Tales From the ‘Hollers’
By Kristie Kendall
John W. Stoneberger’s mother grew up on Lewis Mountain in Greene County within the hollows of what is now Shenandoah National Park. His grandfather, John Scott Roach was well-known for serving whiskey and brandy in his home, as it was one of his ways of being hospitable to neighbors and a servant of God. Historically throughout Virginia, people made and drank what is often referred to as “moonshine,” although the meaning behind the word has become muddled through the years.
Due to popular culture and television shows like “Moonshiners,” the public’s understanding of moonshine production as a practice often differs from reality. The basic difference between a “moonshiner” and a legal distiller, is that the legal distiller chooses to licenses his operation and pay taxes on what he sells – the “moonshiner” chooses not to.
Historically, the production of liquor has been taxed since the mid-1600s by the British government. In the early 1700s, the British government had an issue with people smuggling brandy on the coast of England and introduced the term “moonlighters” to refer to these individuals. Apparently the term stuck. The United States followed suit with an excise tax from 1791 to 1802. Following the first excise tax, the United States imposed a second one from 1813 to 1817 and in the midst of the Civil War, a high tax specifically on whiskey. By the 1880s, many people were distilling liquor throughout the Blue Ridge Mountains with licensed operations. But the temperance movement was gaining ground. By 1909, many counties in Virginia had banned both the sale and production of alcohol. When Prohibition was enforced nationwide in 1920, the market for true “moonshine” exploded.
Following are reprints of newspaper articles from the Greene County Record, dating from 1922 to 1925. It paints a vivid picture of some residents’ reactions to the Prohibition movement in Virginia’s Piedmont.
Thursday, July 20, 1922
PAT SHIFLETT LOSES RACE IN ALBEMARLE
Pat Shiflett, of Nimrod, Greene County, styled by local police as the King of Bootleggers, has at last been captured. He was taken into custody by Officers Creaver and Marsh of the local police force, after a sensational five-mile run on the new concrete road to Scottsville.
Shiflett made strenuous efforts to escape after being hailed near the southern limits by the officers who saw him in the act of handling liquor containers. He sped away in a Ford car in the direction of Scottsville, with Officer Maurice Greaver hot on his trail. In the flight, Pat undertook to lighten ship by throwing our numerous half gallon jugs of new made liquor, and Officer Marsh got out to salvage the cargo, to be used as evidence against the Greene county flier. The officers, however, only secured four half-gallon jars, the balance of the jetsam being broken.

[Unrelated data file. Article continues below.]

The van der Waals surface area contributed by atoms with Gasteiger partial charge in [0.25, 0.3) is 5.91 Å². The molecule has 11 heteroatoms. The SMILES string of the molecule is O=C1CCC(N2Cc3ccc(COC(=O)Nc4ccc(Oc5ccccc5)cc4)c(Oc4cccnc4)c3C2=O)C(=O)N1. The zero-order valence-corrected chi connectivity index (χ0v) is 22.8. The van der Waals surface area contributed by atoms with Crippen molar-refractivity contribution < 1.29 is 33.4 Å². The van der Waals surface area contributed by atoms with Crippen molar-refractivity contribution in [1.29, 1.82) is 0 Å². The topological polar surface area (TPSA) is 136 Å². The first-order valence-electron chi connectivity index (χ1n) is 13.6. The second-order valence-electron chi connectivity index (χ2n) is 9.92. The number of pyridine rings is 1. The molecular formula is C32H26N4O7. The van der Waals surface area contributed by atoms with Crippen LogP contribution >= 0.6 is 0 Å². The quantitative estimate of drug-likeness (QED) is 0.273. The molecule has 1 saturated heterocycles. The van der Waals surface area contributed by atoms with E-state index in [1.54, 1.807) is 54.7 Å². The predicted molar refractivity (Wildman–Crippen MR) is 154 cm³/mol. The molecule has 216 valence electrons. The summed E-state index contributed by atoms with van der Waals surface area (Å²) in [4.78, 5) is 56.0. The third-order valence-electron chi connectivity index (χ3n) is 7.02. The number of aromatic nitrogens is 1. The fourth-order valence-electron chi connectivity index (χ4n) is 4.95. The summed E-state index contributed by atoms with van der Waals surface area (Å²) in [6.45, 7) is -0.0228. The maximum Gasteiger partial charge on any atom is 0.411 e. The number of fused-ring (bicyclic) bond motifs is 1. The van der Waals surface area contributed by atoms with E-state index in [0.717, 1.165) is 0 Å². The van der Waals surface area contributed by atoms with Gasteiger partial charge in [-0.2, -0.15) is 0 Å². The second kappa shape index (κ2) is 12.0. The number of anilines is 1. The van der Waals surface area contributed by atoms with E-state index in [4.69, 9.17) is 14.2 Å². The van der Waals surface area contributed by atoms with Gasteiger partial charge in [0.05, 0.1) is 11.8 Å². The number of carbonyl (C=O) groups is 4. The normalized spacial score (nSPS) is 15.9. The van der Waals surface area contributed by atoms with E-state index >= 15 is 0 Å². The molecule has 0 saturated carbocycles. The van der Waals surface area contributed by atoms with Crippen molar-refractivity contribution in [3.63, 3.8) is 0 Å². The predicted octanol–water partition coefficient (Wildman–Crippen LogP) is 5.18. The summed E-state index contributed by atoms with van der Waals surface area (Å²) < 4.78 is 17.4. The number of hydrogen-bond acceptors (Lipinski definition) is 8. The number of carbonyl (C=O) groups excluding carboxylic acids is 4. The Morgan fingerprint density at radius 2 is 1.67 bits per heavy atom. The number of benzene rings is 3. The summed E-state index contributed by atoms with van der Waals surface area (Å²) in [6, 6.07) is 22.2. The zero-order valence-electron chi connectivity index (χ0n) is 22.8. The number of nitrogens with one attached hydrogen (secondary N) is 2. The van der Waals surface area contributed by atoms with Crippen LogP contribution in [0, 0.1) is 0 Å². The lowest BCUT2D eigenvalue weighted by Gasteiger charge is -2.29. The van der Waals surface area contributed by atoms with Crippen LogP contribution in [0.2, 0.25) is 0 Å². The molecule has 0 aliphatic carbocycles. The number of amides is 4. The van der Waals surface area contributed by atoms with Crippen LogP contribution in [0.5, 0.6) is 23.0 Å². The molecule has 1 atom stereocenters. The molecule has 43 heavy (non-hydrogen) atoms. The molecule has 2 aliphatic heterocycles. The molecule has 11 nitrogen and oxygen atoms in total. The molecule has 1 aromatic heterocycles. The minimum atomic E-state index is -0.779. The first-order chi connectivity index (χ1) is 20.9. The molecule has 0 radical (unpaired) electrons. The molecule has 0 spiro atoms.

Officer Greaver finished the chase at Gross’ five-mile post when he forced Shiflett to surrender by covering him with a pistol. On his surrendering he searched his person and found that he bore no arms and then ordered him to drive in front to the police station . . . Shiflett was turned over to the county authorities and a warrant charging him with transporting liquor contrary to the Mapp Act was served on him from the office of Justice Claude B. Yardly. He was admitted to bail in the sum of $500.
Thursday, Sept. 18, 1924
CAPTURE BIG STILL BUT IT DISAPPEARS
Revenue Officers Smith, Alexander, and Fletcher, captured one of the largest outfits in Bacon Hollow, Friday, that was never destroyed in Greene — a 60 gallon still and about 2000 gallons of mash. The still had just been put into operation. They found four men engaged at the still, but only succeeded in making one arrest, George Newman Morris, George Frank Morris, and Grover Shiflett made their escape. Several shots were fired at them and from reports Grover was shot and badly wounded in making his escape.
The 60 gallon still that was captured last week and put in the clerk’s office for safe keeping was taken out through one of the windows Monday night. The worm disappeared Sunday night. If the same party got both parts they have a complete outfit. The still had been slashed and would be easy to identify.
Thursday, May 10, 1923
BACON HOLLOW COMBED FOR STILL WITH RESULTS
Tuesday and Wednesday, Prohibition Agent Brown and 11 deputies combed Bacon Hollow for stills. They searched every suspected house and premises therein. They got eight stills, five gallons and a quart of sugar liquor, and swore out warrants for seven men – Alonzo Shiflett, Moses Morris, Miley Morris, John R. Shiflett, Walter Crawford and Ben Frazier and son – charging them with violating the prohibition law. Several of these men have already been arrested and admitted to bail. A quantity of mash was destroyed by the raiders. The stills and kindred equipment were brought to the county jail.